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Don't they study the dances to confirm that the bees are only going to suitable clover fields?
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Old 05-06-2009, 04:21 PM   #12
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What I want to know is whether the white paint on the bee hives is organic? And were organic forestry methods used to grow the wood that goes into the smoker to calm the bees down?
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Old 05-06-2009, 04:21 PM   #13
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My honey is one hundred percent natural--he told me so when we got married.
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Old 05-06-2009, 05:07 PM   #14
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The smokers we used to use contained oily rags, definitely not organic. The smokers for the bees, I mean. The ones we used ourselves contained totally natural, organic products.
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Old 05-06-2009, 08:11 PM   #15
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My dental receptionist says you can cure allergies by eating local honey.
Here's the state flower buzz:
Attached Images
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File Type: jpg IMG_1251.jpg (1.07 MB, 0 views)
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Old 05-09-2009, 06:28 PM   #16
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I "bee"lieve most of the bulk honey we eat now a days comes from South America. My Honey is one of the best sweets around...
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Old 05-09-2009, 09:23 PM   #17
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Remember a couple years ago there was a problem with bees dying off? Some kind of virus I believe but I never heard anything more about that. Has the problem been solved?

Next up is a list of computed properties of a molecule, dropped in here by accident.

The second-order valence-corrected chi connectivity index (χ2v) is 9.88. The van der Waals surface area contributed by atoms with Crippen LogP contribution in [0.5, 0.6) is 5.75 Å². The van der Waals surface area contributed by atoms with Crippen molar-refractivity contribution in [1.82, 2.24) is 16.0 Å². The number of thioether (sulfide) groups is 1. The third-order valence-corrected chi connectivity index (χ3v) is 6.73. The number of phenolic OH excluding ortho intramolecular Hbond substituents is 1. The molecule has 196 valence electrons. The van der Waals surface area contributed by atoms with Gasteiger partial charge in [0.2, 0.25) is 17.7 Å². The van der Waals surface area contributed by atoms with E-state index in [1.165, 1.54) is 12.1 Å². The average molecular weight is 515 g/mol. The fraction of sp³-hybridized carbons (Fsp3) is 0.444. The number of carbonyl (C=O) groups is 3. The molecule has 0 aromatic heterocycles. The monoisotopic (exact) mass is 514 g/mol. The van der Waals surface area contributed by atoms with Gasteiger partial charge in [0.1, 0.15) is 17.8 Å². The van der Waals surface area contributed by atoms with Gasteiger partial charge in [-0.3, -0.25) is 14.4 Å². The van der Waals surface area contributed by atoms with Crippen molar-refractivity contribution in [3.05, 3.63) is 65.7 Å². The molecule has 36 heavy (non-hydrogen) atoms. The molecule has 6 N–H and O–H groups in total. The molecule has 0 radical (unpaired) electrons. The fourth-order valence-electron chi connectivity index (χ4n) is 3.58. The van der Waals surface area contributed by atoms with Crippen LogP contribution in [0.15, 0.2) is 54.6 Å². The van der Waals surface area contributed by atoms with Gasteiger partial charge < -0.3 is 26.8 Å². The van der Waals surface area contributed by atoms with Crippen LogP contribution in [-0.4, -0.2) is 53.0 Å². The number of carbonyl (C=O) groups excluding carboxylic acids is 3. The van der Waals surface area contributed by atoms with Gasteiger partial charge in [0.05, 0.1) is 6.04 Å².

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Old 05-09-2009, 09:37 PM   #18
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No Johnnie, the problem still exists. Pesticides, mites, and that wasting disease. I don't see any honey bees anymore where I live. Mostly bumblebees and solitary wasps. I also used to have a few hives in past years, but don't anymore. I've been thinking of maybe getting a few colonies started after I retire. But, having bees is not what it used to be because of the problems.
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Old 05-09-2009, 09:38 PM   #19
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Originally Posted by JOHNNIE36 View Post
Remember a couple years ago there was a problem with bees dying off? Some kind of virus I believe but I never heard anything more about that. Has the problem been solved?
More than a few years ago...and still a problem
Cornell Science News: Bee disease and pollination

from http://ecgardening.cce.cornell.edu/e...PageThree.html
Pollinators
Which one of the following is your favorite - apples, cherries, blueberries or squash and cucumbers? All these crops need insect pollination to either insure a really good crop or, in the case of cucumbers, depend entirely on insect pollination to produce a crop. The honey bee and bumblebee are extremely important in crop pollination. Unfortunately, the honeybee numbers are declining due to two factors. One is the introduction of several mite species which affect the health of the bees and the other is the use of pesticides which are toxic to honeybees.
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Old 05-09-2009, 10:48 PM   #20
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Quote:
Organic Honey is a Myth
Gosh, I don't see how it can be a myth-- it's in the grocery store right next to the organic maple syrup...